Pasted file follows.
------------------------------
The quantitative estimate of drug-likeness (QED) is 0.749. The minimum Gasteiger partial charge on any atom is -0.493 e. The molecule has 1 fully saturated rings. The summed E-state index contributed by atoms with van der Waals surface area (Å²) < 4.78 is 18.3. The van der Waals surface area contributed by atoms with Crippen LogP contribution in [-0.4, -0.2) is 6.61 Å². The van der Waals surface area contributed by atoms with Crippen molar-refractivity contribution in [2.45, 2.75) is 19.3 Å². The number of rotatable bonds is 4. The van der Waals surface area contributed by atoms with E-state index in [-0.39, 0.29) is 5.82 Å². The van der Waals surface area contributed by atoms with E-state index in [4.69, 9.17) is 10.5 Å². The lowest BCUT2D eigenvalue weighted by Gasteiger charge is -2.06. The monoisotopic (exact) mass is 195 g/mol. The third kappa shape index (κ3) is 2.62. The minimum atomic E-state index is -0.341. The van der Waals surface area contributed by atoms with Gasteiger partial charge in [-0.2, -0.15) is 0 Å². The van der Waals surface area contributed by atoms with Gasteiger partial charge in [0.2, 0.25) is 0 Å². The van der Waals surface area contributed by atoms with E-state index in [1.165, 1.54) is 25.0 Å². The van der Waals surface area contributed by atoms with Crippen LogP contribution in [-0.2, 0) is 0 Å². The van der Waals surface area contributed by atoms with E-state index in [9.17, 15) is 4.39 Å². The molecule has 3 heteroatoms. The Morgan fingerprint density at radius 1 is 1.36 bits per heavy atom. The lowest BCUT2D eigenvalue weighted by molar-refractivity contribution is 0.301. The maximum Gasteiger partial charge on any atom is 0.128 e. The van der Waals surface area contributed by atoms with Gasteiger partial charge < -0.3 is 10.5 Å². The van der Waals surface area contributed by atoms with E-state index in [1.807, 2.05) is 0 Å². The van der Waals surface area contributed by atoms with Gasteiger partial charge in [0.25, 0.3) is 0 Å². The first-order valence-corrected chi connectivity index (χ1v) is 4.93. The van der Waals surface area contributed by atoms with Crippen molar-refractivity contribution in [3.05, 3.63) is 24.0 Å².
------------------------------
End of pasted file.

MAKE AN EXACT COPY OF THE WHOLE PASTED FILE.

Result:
The quantitative estimate of drug-likeness (QED) is 0.749. The minimum Gasteiger partial charge on any atom is -0.493 e. The molecule has 1 fully saturated rings. The summed E-state index contributed by atoms with van der Waals surface area (Å²) < 4.78 is 18.3. The van der Waals surface area contributed by atoms with Crippen LogP contribution in [-0.4, -0.2) is 6.61 Å². The van der Waals surface area contributed by atoms with Crippen molar-refractivity contribution in [2.45, 2.75) is 19.3 Å². The number of rotatable bonds is 4. The van der Waals surface area contributed by atoms with E-state index in [-0.39, 0.29) is 5.82 Å². The van der Waals surface area contributed by atoms with E-state index in [4.69, 9.17) is 10.5 Å². The lowest BCUT2D eigenvalue weighted by Gasteiger charge is -2.06. The monoisotopic (exact) mass is 195 g/mol. The third kappa shape index (κ3) is 2.62. The minimum atomic E-state index is -0.341. The van der Waals surface area contributed by atoms with Gasteiger partial charge in [-0.2, -0.15) is 0 Å². The van der Waals surface area contributed by atoms with Gasteiger partial charge in [0.2, 0.25) is 0 Å². The van der Waals surface area contributed by atoms with E-state index in [1.165, 1.54) is 25.0 Å². The van der Waals surface area contributed by atoms with Crippen LogP contribution in [-0.2, 0) is 0 Å². The van der Waals surface area contributed by atoms with E-state index in [9.17, 15) is 4.39 Å². The molecule has 3 heteroatoms. The Morgan fingerprint density at radius 1 is 1.36 bits per heavy atom. The lowest BCUT2D eigenvalue weighted by molar-refractivity contribution is 0.301. The maximum Gasteiger partial charge on any atom is 0.128 e. The van der Waals surface area contributed by atoms with Gasteiger partial charge < -0.3 is 10.5 Å². The van der Waals surface area contributed by atoms with E-state index in [1.807, 2.05) is 0 Å². The van der Waals surface area contributed by atoms with Gasteiger partial charge in [0.25, 0.3) is 0 Å². The first-order valence-corrected chi connectivity index (χ1v) is 4.93. The van der Waals surface area contributed by atoms with Crippen molar-refractivity contribution in [3.05, 3.63) is 24.0 Å².